Data and Claims Focus
Despite the E&S market’s undoubted success in recent years there’re still significant areas for improvement. Among the top priorities are risk modeling and predictive analytics.
While existing risk modeling tools remain a vital data source for E&S underwriters, given the increasingly complex risk environment, they need to develop a more real-time view of these exposures. By identifying and discerning between these new and emerging patterns, they can more accurately assess the risk and its likely impact, and price accordingly.
“Historic data is still critical, but rather than looking back all the time, we need to look across a wider data set to help inform a more contemporary outlook,” Dolan said. “To achieve that, the industry needs to develop our existing risk models far beyond their current capabilities.”
Another key area E&S insurers and brokers have been focusing on is claims history and risk management. That requires understanding the nature of the claim, how it occurred, and what mitigation efforts might help reduce the chance of a similar claim in the future.
Risk managers themselves have a big part to play in the whole equation too. By gaining a deeper knowledge and understanding of the risks they face not only today but are likely to in the future, and showing their commitment to risk management and mitigation, they will be much better equipped to tackle and proactively stop losses from happening in the first place.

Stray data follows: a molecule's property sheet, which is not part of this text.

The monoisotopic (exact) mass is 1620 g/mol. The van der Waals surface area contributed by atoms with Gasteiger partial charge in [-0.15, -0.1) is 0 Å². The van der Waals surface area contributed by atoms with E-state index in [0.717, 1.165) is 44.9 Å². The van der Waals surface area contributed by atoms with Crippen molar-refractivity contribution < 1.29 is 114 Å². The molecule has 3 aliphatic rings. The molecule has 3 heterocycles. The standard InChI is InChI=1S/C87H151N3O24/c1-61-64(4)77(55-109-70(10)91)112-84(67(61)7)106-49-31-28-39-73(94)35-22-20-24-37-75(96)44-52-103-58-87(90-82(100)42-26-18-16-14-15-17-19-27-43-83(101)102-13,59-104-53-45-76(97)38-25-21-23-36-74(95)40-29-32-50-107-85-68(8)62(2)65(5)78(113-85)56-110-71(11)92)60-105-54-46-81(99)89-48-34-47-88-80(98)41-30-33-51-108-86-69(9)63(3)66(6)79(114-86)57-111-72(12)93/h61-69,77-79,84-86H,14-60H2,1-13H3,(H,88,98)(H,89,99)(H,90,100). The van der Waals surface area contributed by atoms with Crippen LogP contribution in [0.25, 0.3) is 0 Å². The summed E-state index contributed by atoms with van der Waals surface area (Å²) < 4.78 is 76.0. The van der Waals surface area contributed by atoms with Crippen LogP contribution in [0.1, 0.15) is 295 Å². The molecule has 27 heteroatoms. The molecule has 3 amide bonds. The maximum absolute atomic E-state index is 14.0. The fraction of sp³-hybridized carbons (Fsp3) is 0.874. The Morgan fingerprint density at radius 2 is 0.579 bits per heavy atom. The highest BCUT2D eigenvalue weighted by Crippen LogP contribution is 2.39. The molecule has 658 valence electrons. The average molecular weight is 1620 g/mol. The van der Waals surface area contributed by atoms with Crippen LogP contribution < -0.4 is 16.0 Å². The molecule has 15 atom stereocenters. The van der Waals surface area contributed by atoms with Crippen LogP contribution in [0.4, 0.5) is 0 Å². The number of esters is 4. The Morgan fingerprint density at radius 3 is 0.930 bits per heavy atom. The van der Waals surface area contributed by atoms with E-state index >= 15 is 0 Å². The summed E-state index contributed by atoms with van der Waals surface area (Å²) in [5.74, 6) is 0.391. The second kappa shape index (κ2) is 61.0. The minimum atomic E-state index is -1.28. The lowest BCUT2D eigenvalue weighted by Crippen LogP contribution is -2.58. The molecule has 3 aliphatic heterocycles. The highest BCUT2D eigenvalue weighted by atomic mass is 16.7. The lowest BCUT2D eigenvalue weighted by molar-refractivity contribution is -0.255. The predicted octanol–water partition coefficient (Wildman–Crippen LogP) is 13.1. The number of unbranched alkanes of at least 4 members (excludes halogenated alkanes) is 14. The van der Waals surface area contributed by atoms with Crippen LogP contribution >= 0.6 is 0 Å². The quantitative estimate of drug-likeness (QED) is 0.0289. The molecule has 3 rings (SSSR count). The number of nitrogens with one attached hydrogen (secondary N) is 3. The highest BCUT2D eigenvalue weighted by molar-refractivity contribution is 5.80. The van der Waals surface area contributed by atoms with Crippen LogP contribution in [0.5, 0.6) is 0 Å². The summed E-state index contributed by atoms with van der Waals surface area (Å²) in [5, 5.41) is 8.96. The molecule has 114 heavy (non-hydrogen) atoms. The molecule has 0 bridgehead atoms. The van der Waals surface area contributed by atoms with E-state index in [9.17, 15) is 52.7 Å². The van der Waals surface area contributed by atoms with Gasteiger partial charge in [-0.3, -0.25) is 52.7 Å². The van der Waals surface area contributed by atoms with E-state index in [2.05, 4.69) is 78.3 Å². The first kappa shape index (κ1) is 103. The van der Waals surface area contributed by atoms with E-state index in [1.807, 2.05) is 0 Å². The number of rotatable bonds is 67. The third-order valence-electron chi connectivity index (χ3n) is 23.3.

“It’s key for risk managers to convey the importance their organization places on its ability to manage and share the risk, whether through self-insurance, deductibles or captives,” Dolan said. “They also need to have an active awareness of the risk environment they operate in and be able to draw on how they have successfully and effectively navigated through previous tough periods.
“Effectively, therefore, risk managers have to clearly communicate their strategy and the steps they are taking to manage their risk, and how they will do this in partnership with their insurance carrier. Put simply, they need to present their case articulately, about how they intend to achieve this,” he continued.
By getting out ahead and presenting their story clearly, risk managers can fully leverage their brokers and insurers. It also helps the underwriter to understand and get more comfortable with the risk, speeds up the submission process, and ultimately ensures they are more likely to get the right type and level of coverage they require.
Liberty Mutual has made big strides in the E&S market in recent years. It has focused on engaging predominantly with wholesale distribution brokers and developing products with them.
“Once a wholesaler has originated the risk with us and presented it to us, we’re going to honor that relationship,” Dolan said. “That doesn’t mean we don’t deal with retailers as well, but it just gives our wholesale partners greater assurance that we are in it for the long haul and shows our commitment to them.”
He added: “As risks continue to become more complex, we need to be there to meet the specialist and bespoke needs of our clients. That means being able to come up with highly creative and responsive risk transfer solutions moving forward.” &